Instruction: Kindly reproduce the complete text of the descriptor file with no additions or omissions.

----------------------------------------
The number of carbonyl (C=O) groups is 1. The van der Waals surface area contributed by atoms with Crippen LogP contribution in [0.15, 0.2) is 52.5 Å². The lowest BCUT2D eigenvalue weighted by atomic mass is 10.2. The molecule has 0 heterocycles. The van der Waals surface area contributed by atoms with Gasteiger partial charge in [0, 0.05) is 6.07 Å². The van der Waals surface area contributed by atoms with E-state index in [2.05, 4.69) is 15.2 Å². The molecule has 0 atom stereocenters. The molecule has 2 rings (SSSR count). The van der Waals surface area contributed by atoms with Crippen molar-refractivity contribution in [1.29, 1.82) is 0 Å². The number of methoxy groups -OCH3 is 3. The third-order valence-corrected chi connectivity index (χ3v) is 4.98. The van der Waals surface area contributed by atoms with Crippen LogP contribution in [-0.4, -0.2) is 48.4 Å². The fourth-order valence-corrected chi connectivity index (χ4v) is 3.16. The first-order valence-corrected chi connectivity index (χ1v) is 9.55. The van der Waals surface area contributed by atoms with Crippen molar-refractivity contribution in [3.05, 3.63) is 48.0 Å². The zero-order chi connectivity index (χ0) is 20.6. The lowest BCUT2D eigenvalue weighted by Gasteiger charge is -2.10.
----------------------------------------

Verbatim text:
The number of carbonyl (C=O) groups is 1. The van der Waals surface area contributed by atoms with Crippen LogP contribution in [0.15, 0.2) is 52.5 Å². The lowest BCUT2D eigenvalue weighted by atomic mass is 10.2. The molecule has 0 heterocycles. The van der Waals surface area contributed by atoms with Gasteiger partial charge in [0, 0.05) is 6.07 Å². The van der Waals surface area contributed by atoms with E-state index in [2.05, 4.69) is 15.2 Å². The molecule has 0 atom stereocenters. The molecule has 2 rings (SSSR count). The van der Waals surface area contributed by atoms with Crippen molar-refractivity contribution in [1.29, 1.82) is 0 Å². The number of methoxy groups -OCH3 is 3. The third-order valence-corrected chi connectivity index (χ3v) is 4.98. The van der Waals surface area contributed by atoms with Crippen LogP contribution in [-0.4, -0.2) is 48.4 Å². The fourth-order valence-corrected chi connectivity index (χ4v) is 3.16. The first-order valence-corrected chi connectivity index (χ1v) is 9.55. The van der Waals surface area contributed by atoms with Crippen molar-refractivity contribution in [3.05, 3.63) is 48.0 Å². The zero-order chi connectivity index (χ0) is 20.6. The lowest BCUT2D eigenvalue weighted by Gasteiger charge is -2.10.